This second edition provides an account of modern environmental issues and the physical and socio-economic framework in which they are set. It explains the principles and applications of the different parts of the Earth's system: the lithosphere, atmosphere, hydrosphere and biosphere, and explains the interrelationships within and between these systems. It explores the present environmental crisis, examines how the planet Earth fits in the wider universe and explores human-environment interactions. (Midwest).
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This is the first book to provide a thorough exploration of the multi-dimensional relationships between events and the environment. It achieves this by not only critically evaluating the positive and negative impacts on the environment but also by reviewing the ways the events industry uses the environment as a resource and how the environment helps to shape events. It traces the evolution of the concepts of sustainability and sustainable development and the implementation of environmental legislation. It offers insights into how sustainable measurement practices can be incorporated into the planning, management and monitoring of events and concludes by reflecting on some of the future environmental issues that still need to be resolved within the industry. It illustrates these ideas with a wide range of case studies at a variety of scales and geographical locations on all the earth ́ђةs continents. To encourage reflection on the principal themes and promote critical thinking, there are discussion questions and links to further reading in each chapter.
Examines the literatures of the Caribbean from an ecocritical perspective in all language areas of the region. This book explores the ways in which the history of transplantation and settlement has provided unique challenges and opportunities for establishing a sense of place and an environmental ethic in the Caribbean.
Theory-based, empirical studies of the ways in which our sense of identity affects and is affected by our relationship with nature, and the implications for more effective environmental policy.
This text asks whether there is a specifically European dimension to some of the major issues in women's studies. Among the lines of enquiry opened up: the impact on women of Europe's experience of warfare; the relationship between feminism and anti-semitism; migration and whiteness in the context of Europe's particular colonial histories; the importance of passion, emotion and psychoanalytical theory for the politics of certain European countries; the decline of the welfare state across Europe; and the phenomenon of the single woman.
Revised to include new discussions on climate justice, green political parties, climate legislation and recent environmental struggles.
It covers a wide range of topics dealing with the complex relationship between people and the environment.
The book also discusses the development of ideas on global change."--BOOK JACKET.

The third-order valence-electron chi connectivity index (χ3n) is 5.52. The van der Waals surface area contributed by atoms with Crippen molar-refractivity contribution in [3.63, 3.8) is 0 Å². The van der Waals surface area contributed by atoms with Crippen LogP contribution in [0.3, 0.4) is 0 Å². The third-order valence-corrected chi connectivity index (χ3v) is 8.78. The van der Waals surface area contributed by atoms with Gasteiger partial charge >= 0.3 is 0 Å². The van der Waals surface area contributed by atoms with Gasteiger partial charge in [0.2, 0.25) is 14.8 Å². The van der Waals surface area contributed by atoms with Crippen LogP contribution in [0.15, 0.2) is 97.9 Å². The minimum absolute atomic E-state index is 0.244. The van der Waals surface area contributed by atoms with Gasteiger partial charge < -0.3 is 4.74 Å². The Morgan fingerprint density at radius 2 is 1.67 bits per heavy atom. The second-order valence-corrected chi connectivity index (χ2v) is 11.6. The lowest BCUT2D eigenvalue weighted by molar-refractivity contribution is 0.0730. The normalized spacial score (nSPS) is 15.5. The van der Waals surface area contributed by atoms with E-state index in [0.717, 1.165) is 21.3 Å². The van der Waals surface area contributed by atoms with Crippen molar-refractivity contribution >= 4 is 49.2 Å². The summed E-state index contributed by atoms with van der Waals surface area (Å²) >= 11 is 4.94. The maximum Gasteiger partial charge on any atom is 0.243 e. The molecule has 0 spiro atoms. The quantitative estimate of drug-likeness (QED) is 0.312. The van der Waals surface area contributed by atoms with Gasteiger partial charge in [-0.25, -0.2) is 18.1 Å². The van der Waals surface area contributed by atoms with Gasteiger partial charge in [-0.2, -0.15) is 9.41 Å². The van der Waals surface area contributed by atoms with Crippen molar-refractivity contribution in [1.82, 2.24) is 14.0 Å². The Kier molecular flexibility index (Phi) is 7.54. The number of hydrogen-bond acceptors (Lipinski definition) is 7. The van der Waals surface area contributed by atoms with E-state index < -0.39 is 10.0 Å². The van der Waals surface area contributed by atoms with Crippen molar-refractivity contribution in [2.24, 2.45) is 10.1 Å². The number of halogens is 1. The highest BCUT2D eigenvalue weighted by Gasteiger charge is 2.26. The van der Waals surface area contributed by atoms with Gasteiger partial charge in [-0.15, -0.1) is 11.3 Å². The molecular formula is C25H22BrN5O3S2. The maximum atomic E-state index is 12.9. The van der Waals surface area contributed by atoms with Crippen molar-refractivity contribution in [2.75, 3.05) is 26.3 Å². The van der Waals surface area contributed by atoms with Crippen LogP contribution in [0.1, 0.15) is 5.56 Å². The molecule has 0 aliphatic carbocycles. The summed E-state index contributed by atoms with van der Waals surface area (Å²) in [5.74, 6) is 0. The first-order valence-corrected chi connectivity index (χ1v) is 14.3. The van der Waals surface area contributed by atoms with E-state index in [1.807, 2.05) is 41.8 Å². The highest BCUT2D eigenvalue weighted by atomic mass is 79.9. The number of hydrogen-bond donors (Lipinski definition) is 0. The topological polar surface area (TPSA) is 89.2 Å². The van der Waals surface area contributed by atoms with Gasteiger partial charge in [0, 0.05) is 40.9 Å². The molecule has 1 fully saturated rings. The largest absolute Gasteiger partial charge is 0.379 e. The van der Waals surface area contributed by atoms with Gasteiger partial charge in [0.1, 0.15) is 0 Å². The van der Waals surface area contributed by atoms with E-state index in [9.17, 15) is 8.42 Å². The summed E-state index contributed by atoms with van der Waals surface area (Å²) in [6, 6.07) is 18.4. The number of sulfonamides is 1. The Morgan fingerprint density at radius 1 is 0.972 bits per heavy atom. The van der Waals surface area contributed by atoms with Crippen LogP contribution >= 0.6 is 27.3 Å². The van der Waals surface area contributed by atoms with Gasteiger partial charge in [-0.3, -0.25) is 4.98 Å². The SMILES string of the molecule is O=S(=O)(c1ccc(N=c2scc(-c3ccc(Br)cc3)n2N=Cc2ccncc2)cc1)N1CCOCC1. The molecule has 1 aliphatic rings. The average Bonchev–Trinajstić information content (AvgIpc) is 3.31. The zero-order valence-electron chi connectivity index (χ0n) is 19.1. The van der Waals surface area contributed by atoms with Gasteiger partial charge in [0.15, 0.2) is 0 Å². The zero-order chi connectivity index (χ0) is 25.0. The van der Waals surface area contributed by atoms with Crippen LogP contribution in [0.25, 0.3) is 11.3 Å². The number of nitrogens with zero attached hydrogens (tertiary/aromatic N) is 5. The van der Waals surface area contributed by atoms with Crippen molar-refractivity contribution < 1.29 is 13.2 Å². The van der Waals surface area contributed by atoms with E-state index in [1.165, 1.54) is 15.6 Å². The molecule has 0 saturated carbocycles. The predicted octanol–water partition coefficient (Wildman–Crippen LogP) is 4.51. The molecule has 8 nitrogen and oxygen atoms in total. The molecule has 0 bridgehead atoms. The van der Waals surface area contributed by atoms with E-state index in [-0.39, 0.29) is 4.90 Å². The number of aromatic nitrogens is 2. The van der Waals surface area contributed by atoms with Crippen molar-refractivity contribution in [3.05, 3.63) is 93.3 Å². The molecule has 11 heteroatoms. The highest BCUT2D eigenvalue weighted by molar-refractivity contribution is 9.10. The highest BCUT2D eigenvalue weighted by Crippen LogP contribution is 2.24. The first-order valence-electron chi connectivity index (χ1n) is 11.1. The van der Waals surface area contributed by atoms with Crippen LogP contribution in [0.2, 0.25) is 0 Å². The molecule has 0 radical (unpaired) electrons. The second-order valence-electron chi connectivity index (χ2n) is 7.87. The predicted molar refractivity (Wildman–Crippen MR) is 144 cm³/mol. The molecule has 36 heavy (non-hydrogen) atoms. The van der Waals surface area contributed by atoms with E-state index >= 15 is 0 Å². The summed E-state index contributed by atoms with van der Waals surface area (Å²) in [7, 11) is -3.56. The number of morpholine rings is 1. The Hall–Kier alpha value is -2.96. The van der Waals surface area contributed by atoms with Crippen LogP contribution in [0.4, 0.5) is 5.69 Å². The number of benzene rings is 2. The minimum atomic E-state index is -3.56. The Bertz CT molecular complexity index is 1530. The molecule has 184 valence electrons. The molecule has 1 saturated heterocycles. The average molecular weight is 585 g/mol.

In this eloquent and sympathetic book, Evernden evaluates the international environmental movement and the underlying assumptions that could doom it to failure. Beginning with a simple definition of environmentalists as "those who confess a concern for the non-human," he reviews what is inherent in industrial societies to make them so resistant to the concerns of environmentalists. His analysis draws on citing such diverse sources as Merleau-Ponty, Heidegger, and TIME, and examines how we tend to think about the world and how we might think about it. The book does not offer solutions to environmental questions, but it does offer the hope that there can be new ways of thinking and flexibility in human/environmental relations. Although humans seem alienated from our the natural world, we can develop a new understanding of `self in the world.' The second edition has a new preface and an epilogue in which Evernden analyses the latest environmental catch-phrase: sustainable development.
In this work Tim Ingold offers a persuasive approach to understanding how human beings perceive their surroundings. He argues that what we are used to calling cultural variation consists, in the first place, of variations in skill. Neither innate nor acquired, skills are grown, incorporated into the human organism through practice and training in an environment. They are thus as much biological as cultural. The twenty-three essays comprising this book focus in turn on the procurement of livelihood, on what it means to 'dwell', and on the nature of skill, weaving together approaches from social anthropology, ecological psychology, developmental biology and phenomenology in a way that has never been attempted before. The book is set to revolutionise the way we think about what is 'biological' and 'cultural' in humans, about evolution and history, and indeed about what it means for human beings - at once organisms and persons - to inhabit an environment. The Perception of the Environment will be essential reading not only for anthropologists but also for biologists, psychologists, archaeologists, geographers and philosophers.